By Randy Walker
They say that Yankee Stadium in New York is the “The House That Ruth Built.”
If that is the case, then Centre Court at Wimbledon is “The House That Lenglen Built.”
As the popularity and success of the famous baseball legend Babe Ruth created the aura and sports juggernaut that is the New York Yankees and its famed ballpark, the immense fascination with the French tennis player Suzanne Lenglen was the factor in the creation of the present-day Centre Court at Wimbledon.
With much of the recent attention in Britain and Wimbledon surrounding French women – with Marion Bartoli of France winning the women’s singles title in 2013 and Amelie Mauresmo, the 2006 champion, becoming the coach of the defending men’s champion Andy Murray, it is worth looking back to the accomplishments and popularity of Lenglen, who did more for the early esteem of Wimbledon than perhaps any other person.
“She had a captivating allure and numerous love affairs, an appeal that was dynamite at the box office,” wrote Bud Collins in his “The Bud Collins History of Tennis” book. “Her magnetism and invincibility made the original Wimbledon too small, leading to the construction of the ‘new’ (present) complex in 1922. Her long, Gallic nose and prominent chin were complemented by a fiery disposition, a chic appearance and a dancer’s movements.”
At the age of just 20 in 1919 for her Wimbledon – and grass-court – debut, Lenglen advanced through the “all-comers” tournament to face the defender, seven-time champion Mrs. Dorothea Douglass Chambers of Britain. Chambers had won her first Wimbledon in 1903 and was two months from her 41st birthday.
Wrote Collins of the famous 1919 final-round match between Lenglen and Chambers, “Lenglen’s dress created a sensation. The British had been accustomed to seeing their women in tight-fitting corsets, blouses and layers of petticoats. When Suzanne stepped onto Centre Court in a revealing one-piece dress, with sleeves daringly just above the elbow, her hemline only just below the knee, reaction ranged from outrage on the part of many women spectators—some reportedly walked out during her matches, muttering ‘shocking’—to delight among the men. But everybody was also impressed by the young Frenchwoman’s grace and disciplined shot-making as she won the title, 10-8, 4-6, 9-7, the 44 games amounting to the longest female final until Margaret Court’s 14-12, 11-9 victory over Billie Jean King topped it by two games in 1970.”
Lenglen created such a stir that for years to come, she was the main attraction at The Championships each summer, further popularizing the sport and the tournament. Following her epic triumph in 1919, Lenglen won Wimbledon again in 1920 and 1921, needing only to win the “challenge round” singles final. She also won gold in women’s singles and mixed doubles at the 1920 Olympic Games in Antwerp, Belgium, losing only four games in the singles event – three of them in the gold medal match. In 1921, she made her only appearance at the U.S. Championships at Forest Hills, but was beaten by Molla Mallory in the second round, defaulting in a somewhat controversial manner due to whooping cough after losing the first set 6-2. It was Lenglen’s only loss in singles in an incredible eight-year span.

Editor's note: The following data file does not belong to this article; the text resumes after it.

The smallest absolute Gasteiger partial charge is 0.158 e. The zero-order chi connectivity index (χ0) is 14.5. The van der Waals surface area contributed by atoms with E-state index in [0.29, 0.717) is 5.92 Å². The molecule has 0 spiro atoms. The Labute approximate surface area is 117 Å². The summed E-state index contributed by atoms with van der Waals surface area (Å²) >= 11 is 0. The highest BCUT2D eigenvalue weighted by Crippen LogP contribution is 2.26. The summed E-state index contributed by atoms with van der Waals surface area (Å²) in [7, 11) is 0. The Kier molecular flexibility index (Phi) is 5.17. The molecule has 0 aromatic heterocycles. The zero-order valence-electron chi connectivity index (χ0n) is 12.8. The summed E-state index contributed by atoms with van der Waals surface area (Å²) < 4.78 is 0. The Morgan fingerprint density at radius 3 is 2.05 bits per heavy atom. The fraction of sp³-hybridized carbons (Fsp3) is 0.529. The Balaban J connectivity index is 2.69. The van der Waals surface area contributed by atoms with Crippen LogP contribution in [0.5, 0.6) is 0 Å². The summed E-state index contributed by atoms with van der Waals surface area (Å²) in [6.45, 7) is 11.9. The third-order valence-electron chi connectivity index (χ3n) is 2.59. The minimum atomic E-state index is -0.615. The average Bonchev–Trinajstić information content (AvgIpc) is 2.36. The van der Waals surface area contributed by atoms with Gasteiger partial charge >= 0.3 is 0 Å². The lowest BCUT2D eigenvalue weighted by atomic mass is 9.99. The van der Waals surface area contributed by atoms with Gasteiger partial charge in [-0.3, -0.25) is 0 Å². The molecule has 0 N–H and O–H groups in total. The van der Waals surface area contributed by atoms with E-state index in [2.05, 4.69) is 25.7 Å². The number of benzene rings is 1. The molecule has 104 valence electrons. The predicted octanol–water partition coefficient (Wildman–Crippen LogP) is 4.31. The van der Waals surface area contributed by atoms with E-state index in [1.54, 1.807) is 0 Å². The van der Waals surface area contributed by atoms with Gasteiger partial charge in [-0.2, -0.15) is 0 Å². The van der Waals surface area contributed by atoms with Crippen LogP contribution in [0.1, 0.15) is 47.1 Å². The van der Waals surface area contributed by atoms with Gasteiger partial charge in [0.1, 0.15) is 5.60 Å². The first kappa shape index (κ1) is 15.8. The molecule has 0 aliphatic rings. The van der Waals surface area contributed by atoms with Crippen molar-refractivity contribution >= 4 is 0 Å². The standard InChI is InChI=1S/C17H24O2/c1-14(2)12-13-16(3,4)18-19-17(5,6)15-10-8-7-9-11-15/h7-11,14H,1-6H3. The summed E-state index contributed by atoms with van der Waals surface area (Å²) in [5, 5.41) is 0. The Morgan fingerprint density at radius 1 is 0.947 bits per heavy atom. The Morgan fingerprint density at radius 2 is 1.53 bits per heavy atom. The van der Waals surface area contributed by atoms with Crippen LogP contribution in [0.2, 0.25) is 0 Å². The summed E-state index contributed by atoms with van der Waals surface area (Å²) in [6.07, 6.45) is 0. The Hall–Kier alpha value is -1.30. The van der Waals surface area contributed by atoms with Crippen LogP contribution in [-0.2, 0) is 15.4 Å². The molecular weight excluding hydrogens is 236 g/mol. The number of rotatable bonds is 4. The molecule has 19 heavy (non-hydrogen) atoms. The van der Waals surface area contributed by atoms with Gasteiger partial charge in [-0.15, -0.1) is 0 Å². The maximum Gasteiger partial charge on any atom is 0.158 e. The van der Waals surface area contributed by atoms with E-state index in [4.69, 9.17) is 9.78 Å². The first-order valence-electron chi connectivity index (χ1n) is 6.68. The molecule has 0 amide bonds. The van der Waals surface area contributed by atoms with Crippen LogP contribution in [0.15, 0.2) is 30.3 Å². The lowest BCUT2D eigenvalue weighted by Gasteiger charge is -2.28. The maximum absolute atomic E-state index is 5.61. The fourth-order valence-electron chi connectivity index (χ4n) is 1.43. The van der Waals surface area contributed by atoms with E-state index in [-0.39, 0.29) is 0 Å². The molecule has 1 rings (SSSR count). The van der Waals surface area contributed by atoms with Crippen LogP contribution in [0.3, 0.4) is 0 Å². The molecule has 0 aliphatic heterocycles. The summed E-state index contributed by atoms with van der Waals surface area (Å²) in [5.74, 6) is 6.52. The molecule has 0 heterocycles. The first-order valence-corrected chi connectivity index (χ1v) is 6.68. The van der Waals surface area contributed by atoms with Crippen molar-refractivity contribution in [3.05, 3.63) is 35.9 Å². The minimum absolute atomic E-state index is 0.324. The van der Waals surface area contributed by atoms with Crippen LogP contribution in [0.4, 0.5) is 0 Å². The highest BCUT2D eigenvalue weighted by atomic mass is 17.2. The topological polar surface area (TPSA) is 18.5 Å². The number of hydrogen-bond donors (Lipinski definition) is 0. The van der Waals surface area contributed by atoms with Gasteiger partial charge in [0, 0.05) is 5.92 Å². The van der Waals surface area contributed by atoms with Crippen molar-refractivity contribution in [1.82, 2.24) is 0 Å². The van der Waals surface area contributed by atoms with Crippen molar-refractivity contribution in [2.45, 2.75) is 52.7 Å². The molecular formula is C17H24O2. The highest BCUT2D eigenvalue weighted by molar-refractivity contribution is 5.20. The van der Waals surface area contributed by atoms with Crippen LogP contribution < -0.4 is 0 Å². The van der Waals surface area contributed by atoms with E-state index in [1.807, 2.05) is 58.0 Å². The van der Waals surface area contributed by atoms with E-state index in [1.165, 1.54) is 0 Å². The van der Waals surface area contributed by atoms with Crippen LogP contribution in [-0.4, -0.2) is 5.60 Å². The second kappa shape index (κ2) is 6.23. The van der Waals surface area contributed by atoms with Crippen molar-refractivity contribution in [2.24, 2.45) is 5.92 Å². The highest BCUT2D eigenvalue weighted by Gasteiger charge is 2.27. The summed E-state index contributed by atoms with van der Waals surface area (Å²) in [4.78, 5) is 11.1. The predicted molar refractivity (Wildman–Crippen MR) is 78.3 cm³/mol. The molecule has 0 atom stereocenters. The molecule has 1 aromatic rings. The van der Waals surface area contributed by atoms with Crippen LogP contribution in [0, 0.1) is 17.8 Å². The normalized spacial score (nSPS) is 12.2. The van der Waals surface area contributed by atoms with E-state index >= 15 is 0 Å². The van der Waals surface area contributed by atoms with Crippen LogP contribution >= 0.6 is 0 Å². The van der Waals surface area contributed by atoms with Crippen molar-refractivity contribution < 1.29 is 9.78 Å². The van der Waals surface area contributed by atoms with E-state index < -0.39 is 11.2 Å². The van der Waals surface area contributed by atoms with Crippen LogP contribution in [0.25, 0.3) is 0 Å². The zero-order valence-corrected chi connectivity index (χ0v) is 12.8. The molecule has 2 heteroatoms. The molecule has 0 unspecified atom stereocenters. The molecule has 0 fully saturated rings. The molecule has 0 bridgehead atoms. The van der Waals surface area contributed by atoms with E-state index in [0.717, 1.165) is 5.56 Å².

In 1922, the All-England Club finally upgraded its facilities to feed the appetite of the public for Lenglen and the tournament and moved its facility from the Worple Road location to the current larger location of the All England Club on Church Road, complete with its new Centre Court that held 13,589 fans – and increase from the previous main court that held 8,500. Lenglen avenged her controversial default to Molla Mallory at Forest Hills the year before in the first final in the new building, winning the final 6-2, 6-0 in only 26 minutes.
Wrote Collins of the continued popularity of the French woman at Wimbledon in 1922, “Lenglen’s appeal was such that before her first match, a 6-1, 7-5 decision over Britain’s Kitty McKane, “a line stretched more than a mile and a half from the underground station to the entrance to the All England Club,” wrote Wimbledon official Duncan Macaulay. “People used to call it the ‘Lenglen trail a-winding’ after the famous World War I song of those days [‘along, long trail. . .’].” Lenglen won three Wimbledon titles for the second time, teaming with Aussie Pat O’Hara Wood to win the mixed doubles, over Elizabeth Ryan and Lycett, 6-4, 6-3, and, with Ryan, the doubles over McKane and her sister, Margaret McKane Stocks, 6-0, 6-4.”
Lenglen eventually abandoned the glamour of the amateur game and turned pro in 1926. In her Wimbledon career, she won 90 of 92 career matches – 32-0 in singles, 31-1 in doubles and 27-1 in mixed doubles. She died 12 years later in 1938 of pernicious anemia.
Considering that a woman was a large part of the growth and stature of the All England Club and The Championships, it is remarkable to think that when the tournament became a pro event in 1968, it took until 2007 for the women to be paid as much as the men. Perhaps to add to the famous statue of Fred Perry on the grounds of the All England Club, the club should consider a statue of this French legend outside of Centre Court. After all, if it wasn’t for her, perhaps Wimbledon would not be the grand place and occasion that it is today.